One giant leap...
Ken Tapping, September 5, 2012
On August 25, Neil Armstrong, the first man to set foot on the Moon, died. This sad event has triggered those of us lucky to live through the heady years of the “Space Race” to relive it all over again.
The culmination of that period came on July 20, 1969. That is when two men, Edwin (Buzz) Aldrin and Neil Armstrong, landed on the Moon’s surface. The hatch of the lander was too small for both men to exit together, so Neil Armstrong came out first, and became the first man to set foot on the surface of another world. People all over the globe watched those rather poor video images of the space-suited astronaut climbing down the ladder and stepping out onto the Moon. Under the circumstances, it was not surprising that he slightly muffed his epic lines, when he said “One small step for (a) man; one giant leap for Mankind”.
What became known as the “Space Race” was driven by politics, military one-up-manship and last but by no means least, our curiosity about the universe beyond the Earth and our desire to explore it. This “Outward Urge” is a key part of us.
None of this could have happened without the preparation of a path by pioneers in rocket development. However, the Space Race really got moving on October 4, 1957, when the Soviet Union put the first artificial satellite, Sputnik, into orbit around the Earth. Thereafter, it seemed that every month saw the launch of another satellite. They are intended to study the Earth and its space environment, to provide better worldwide communications and many other things. Canada got into the game with Alouette; a satellite designed to study the ionosphere. These days, satellites are essential parts of our lives.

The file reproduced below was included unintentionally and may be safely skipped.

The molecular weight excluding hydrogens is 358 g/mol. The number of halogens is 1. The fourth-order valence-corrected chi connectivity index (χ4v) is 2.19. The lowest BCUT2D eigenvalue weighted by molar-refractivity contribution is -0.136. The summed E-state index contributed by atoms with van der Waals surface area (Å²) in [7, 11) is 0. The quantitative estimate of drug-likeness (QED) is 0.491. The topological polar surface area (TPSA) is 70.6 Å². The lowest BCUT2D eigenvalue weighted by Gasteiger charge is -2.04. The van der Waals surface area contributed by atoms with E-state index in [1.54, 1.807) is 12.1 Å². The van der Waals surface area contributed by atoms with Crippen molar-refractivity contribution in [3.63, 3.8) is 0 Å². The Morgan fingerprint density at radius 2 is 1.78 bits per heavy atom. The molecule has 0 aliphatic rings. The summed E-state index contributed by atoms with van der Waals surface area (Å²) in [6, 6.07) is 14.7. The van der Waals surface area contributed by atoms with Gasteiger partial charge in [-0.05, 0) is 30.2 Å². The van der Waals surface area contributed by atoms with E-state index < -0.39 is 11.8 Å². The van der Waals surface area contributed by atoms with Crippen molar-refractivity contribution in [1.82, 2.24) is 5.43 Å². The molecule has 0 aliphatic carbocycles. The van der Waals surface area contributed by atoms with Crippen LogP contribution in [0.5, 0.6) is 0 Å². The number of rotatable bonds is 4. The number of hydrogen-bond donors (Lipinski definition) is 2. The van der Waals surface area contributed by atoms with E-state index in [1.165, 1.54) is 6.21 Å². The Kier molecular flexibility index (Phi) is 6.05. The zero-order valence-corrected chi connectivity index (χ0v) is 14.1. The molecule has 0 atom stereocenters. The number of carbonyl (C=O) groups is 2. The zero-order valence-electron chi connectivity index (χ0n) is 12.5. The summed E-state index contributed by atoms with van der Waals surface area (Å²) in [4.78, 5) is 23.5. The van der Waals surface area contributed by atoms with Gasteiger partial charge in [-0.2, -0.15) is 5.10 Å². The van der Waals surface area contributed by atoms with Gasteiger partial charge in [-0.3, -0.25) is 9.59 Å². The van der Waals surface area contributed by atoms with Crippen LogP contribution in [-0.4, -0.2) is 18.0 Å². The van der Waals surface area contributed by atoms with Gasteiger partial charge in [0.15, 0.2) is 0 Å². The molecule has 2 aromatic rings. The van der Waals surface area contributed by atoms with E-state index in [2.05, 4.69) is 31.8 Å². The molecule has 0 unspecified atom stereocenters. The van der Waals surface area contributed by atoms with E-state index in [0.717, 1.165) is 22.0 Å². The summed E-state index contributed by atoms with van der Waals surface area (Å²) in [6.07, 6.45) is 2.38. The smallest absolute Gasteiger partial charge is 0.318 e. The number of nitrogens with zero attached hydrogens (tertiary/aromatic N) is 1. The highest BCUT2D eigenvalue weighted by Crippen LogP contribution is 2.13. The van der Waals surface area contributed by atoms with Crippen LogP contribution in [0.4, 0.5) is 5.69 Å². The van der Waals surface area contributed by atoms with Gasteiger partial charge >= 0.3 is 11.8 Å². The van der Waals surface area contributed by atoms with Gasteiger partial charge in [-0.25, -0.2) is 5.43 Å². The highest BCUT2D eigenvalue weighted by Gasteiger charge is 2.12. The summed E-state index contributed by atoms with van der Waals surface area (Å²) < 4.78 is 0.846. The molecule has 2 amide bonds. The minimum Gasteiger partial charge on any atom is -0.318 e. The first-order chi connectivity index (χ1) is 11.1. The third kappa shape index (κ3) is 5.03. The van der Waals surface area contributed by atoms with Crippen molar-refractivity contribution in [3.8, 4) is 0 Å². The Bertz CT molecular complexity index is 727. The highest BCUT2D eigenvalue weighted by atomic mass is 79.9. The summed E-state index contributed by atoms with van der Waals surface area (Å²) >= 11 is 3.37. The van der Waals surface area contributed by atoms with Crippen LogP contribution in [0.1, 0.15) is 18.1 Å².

When President Kennedy announced in 1961 that the USA intended to put a man on the Moon, the technology to do so did not exist, and it was not clear what would be the best way to do it. The result was a long period of experimentation, which included the Mercury and Gemini manned space programmes, and then Project Apollo. During trials on the ground, three astronauts, Virgil (Gus) Grissom, Ed White and Roger Chaffee, died in a fire. There were then trials in Earth orbit, and during Christmas, 1968, Apollo 8 carried Frank Borman, Jim Lovell and William Anders safely round the Moon. In addition to the dramatic pictures they sent back of the craters and mountains of the lunar surface rolling past, the astronauts sent back a Christmas message, which included verses from Genesis. This was a very exciting couple of decades to live through.
No matter what memorial we set up for Neil Armstrong here on Earth, his real memorial is on the Moon, where, on a world without weather and running water, his footprints may last for millions of years. They are a more permanent memorial than most of us can ever hope to have. That is, unless another astronaut decides to step in his footprints. However, we will need to go back to the Moon for that to happen, and no doubt Neil would be entirely in favour of that. We need to go back.
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